PEYI SOYINKA-AIREWELE: I’m intensely proud of our students at Ithaca College and of the student government leadership. These different groups involved groups like the African Students Association; PODER, the Latino/ Latina association; ALS; CSA. And so, as they had fought over the past few years to get the administration to respond to their needs, they gradually began to form a united, more united, voice. And I think what you’re seeing here is a very representative body. The students are in POC at IC, are trying to create for us a model of what, you know, a representative campus body of students would look like. And what they’ve done is not only to come together as students of color, but they have hundreds of students who have joined them as white allies and are embraced and welcomed in this growing body that is talking about shared governance, is talking about social justice, is talking about a society that could well represent the beloved community of which Martin Luther King Jr. spoke. And so, I feel that they have created for us a kind of access, pushed faculty to look back at the grievances that they’ve had over time, and to begin to create a new network that I think could well speak to the future of Ithaca College as, you know, one of the new models for an invigorated civil society. And so that’s why we’re really excited about what the students are doing at the moment.
AMY GOODMAN: Professor, you mentioned POC IC, the People of Color at Ithaca College. I want to turn to a clip from the interview Ithaca College President Tom Rochon had on Thursday with staff from the student-run newspaper, The Ithacan. He was asked why his removal as president is being suggested as a significant step to addressing issues on campus.
TOM ROCHON: I don’t know the answer to that question and wish I understood it better. I do want to say, I just couldn’t disagree more with that part of the analysis. Our culture is composed of every interaction among students, staff, faculty that happens—millions of interactions that happen every single day, and the assumptions and the biases that underlie those interactions. One person does not change that. Now, leadership has responsibilities, and leadership has ultimate accountability. But it would change so little, in my view, to change who is the president without changing anything else. Far more powerful to change a lot of other things, which is why my sole focus right now is: What can we do to take advantage of this moment and make a real difference for the campus?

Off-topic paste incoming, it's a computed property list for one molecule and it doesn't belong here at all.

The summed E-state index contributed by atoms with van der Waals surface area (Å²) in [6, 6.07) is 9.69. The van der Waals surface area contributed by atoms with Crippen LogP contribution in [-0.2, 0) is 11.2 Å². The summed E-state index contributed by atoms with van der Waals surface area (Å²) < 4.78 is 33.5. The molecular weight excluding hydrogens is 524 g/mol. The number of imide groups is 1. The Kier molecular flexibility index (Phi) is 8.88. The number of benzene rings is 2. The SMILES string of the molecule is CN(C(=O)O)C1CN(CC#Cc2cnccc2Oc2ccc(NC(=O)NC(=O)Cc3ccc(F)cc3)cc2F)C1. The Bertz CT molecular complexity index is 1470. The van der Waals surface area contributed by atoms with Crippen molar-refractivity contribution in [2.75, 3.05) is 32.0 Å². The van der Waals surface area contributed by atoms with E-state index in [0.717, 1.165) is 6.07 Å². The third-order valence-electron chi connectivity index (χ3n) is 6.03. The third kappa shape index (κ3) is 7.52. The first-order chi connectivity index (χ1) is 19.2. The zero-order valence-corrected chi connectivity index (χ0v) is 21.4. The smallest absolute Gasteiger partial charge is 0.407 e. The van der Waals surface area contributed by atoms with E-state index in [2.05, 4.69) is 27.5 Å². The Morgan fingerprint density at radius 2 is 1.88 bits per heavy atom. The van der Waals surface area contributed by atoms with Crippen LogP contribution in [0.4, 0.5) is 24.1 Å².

AMY GOODMAN: That’s Ithaca College President Tom Rochon. Dominick Recckio, you’re the president of the Ithaca College Student Body. As one president to another, what would you say to the president right now? How do you respond? And is your movement around racial insensitivity, racism on campus merging with this other mass protest across the country, that we reported on in headlines, around student debt and other financial issues?
DOMINICK RECCKIO: So, for the most part, our movement has stayed out of student debt, so I can’t specifically speak on that. But what I would tell the president is that he has shown myself, other student government leaders over the years, other students and faculty members, a complete disregard and a complete misunderstanding or complete dis-understanding of what happens on campus each and every day. So he cites those every interaction starting to build our culture. Most of the culture that’s been created at Ithaca College is a culture of fear, and it’s a culture of fear because of what he’s done. It’s a culture of fear because he has corporatized our Board of Trustees. It’s because he hasn’t listened to student voices. It’s because he allows events like the Blue Sky initiative to happen with no input.
JUAN GONZÁLEZ: And, Dominick, were you surprised by the faculty support that you’ve gotten?
DOMINICK RECCKIO: I, at first, was very invigorated by the faculty support I’ve gotten. And it’s been pretty spectacular so far. In the student government bill to call for no confidence, I asked the faculty to do the same. And they have, and I’m really proud of that.
AMY GOODMAN: And the cross-racial organizing that’s going on at Ithaca College, Dominick?
DOMINICK RECCKIO: Yeah, the organizing is amazing. I’m seeing a lot of allies stand up, and I’m seeing a lot of people become allies and become truly educated in the classroom and outside of the classroom because of this. This movement has taken over the complete educational landscape of the entire institution. It has framed everyone at Ithaca College’s educational experience and will continue to do so.
AMY GOODMAN: Well, we’ll continue, of course, to follow what takes place at Ithaca College and schools across the country. I want to thank you both for being with us, Professor Peyi Soyinka-Airewele, professor of international and African politics at Ithaca College and, I have to add, the daughter of the great Nobel literature laureate, Wole Soyinka, the first African to win the Nobel Prize for Literature. And thanks so much to Dominick Recckio, Ithaca College Student Body president, senior majoring in communication management and design.